In this case, the Division Bench of the High Court passed a decree of specific performance of contract relying on or on the basis of a decision of this Court in Kartar Singh (supra).

In Kartar Singh (supra), as in the present case, the Respondent therein and the sister had half share in the property, an agreement for sale was also entered into by the Respondent not only in respect of his own share but also in respect of share of his sister. In that case, the High Court was of the opinion that the Respondent therein could not and in fact did not agree to sell the whole of the property by himself as neither he had any authority to do so nor did he represent that he was the owner of the whole of the property. It was, in the aforementioned factual backdrop, the High Court further held that that sub-sections (2) and (3) of Section 12 of the Act would not be applicable because the portion to be left out was not a small portion of the whole property. This Court reversed the said finding of the High Court holding :

"Secondly, the agreement of sale clearly mentions that respondent was entering into the agreement both on behalf of himself and his sister, and that he was, under the agreement, selling the whole of his share and also the whole of the share of his sister in the property. Further in the agreement itself he had stated that he was responsible to get the sale deed executed by his sister and that he would persuade her to do so. This being the case, the properties agreed to be sold were clearly distinguishable by the shares of the respective vendors. In the circumstances when the absentee vendor, for some reason or the other, refused to accept the agreement, there is no reason why the agreement should not be enforced against the vendor who had signed it and whose property is identifiable by his specific share.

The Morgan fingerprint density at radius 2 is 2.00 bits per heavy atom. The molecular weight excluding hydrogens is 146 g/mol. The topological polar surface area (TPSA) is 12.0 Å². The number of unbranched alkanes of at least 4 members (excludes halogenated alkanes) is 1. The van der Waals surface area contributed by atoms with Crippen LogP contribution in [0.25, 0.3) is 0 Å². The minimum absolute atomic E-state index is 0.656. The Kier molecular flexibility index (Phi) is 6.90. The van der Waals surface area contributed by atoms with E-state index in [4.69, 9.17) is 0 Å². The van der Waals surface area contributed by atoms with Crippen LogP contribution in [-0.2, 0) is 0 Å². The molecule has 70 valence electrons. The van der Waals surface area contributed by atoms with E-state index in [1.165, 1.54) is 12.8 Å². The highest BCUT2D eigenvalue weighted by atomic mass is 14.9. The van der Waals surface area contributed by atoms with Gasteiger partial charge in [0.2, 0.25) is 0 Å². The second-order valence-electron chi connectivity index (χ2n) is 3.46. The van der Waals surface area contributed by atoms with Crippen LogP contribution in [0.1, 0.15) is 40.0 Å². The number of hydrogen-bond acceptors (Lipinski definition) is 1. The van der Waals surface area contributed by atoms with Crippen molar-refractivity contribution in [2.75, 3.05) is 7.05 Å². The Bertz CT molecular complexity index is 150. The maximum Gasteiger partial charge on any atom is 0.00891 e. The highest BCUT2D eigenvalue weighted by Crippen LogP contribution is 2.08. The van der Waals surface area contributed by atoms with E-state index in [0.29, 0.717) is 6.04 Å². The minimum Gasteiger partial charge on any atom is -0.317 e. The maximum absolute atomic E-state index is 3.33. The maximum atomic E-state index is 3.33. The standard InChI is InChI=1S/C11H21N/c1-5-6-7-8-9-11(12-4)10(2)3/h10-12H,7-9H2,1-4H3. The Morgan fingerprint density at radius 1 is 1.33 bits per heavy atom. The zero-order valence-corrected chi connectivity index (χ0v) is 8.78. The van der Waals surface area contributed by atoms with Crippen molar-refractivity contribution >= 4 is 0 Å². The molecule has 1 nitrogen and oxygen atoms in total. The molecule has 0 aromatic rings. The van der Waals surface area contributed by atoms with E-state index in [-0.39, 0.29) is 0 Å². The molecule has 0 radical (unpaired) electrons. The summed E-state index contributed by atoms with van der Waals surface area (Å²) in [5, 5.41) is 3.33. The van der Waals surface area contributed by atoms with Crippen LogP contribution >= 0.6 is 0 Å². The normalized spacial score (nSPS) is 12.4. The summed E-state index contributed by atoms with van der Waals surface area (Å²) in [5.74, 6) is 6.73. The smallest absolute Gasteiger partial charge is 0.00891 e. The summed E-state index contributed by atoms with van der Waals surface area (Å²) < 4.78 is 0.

5. We are, therefore, of the view that this is not a case which is covered by Section 12 of the Act. It is clear from Section 12 that it relates to the specific performance of a part of a contract. The present is not a case of the performance of a part of the contract but of the whole of the contract so far as the contracting party, namely, the respondent is concerned. Under the agreement, he had contracted to sell whole of his property. The two contracts, viz. for the sale of his share and of his sister's share were separate and were severable from each other although they were incorporated in one agreement. In fact, there was no contract between the appellant and the respondent's sister and the only valid contract was with respondent in respect of his share in the property." In Rachakonda Narayana (supra), analyzing the provisions of sub- section (3) of Section 12 of the Act, this Court opined :

"Thus, the ingredients which would attract specific performance of the part of the contract, are: (i) if a party to an agreement is unable to perform a part of the contract, he is to be treated as defaulting party to that extent, and (ii) the other party to an agreement must, in a suit for such specific performance, either pay or has paid the whole of the agreed amount, for that part of the contract which is capable of being performed by the defaulting party and also relinquish his claim in respect of the other part of the contract which the defaulting party is not capable to perform and relinquishes the claim of compensation in respect of loss sustained by him. If such ingredients are satisfied, the discretionary relief of specific performance is ordinarily granted unless there is delay or laches or any other disability on the part of the other party." It was furthermore held that an application for amendment of the plaint relinquishing the claim in respect of that part of the contract, which cannot be performed can be filed even at the appellate stage.

Kartar Singh (supra) was rendered in the fact situation obtaining therein. The observations therein to the effect that the provision of Section 12 was not applicable came to be made in view of the finding that the sister of the Respondent had not entered into any contract at all. In this case, however, the Appellant herein had entered into the aforementioned agreement for sale on the premise that he had the requisite authority to do so on behalf of his sister as also on his own behalf. The sister of the Appellant denied or disputed such authority and in that view of the matter, it is beyond any pale of doubt that the agreement for sale was entered into in respect of the entire suit land and having regard to the fact that the sister of the Appellant did not authorize him to enter into the said agreement, sub-section (2) of Section 12 of the Act would clearly be attracted. Kartar Singh (supra) should not be held to lay down a law to the effect that even in a case where a part of the contract is held to be invalid, Section 12 will have no application.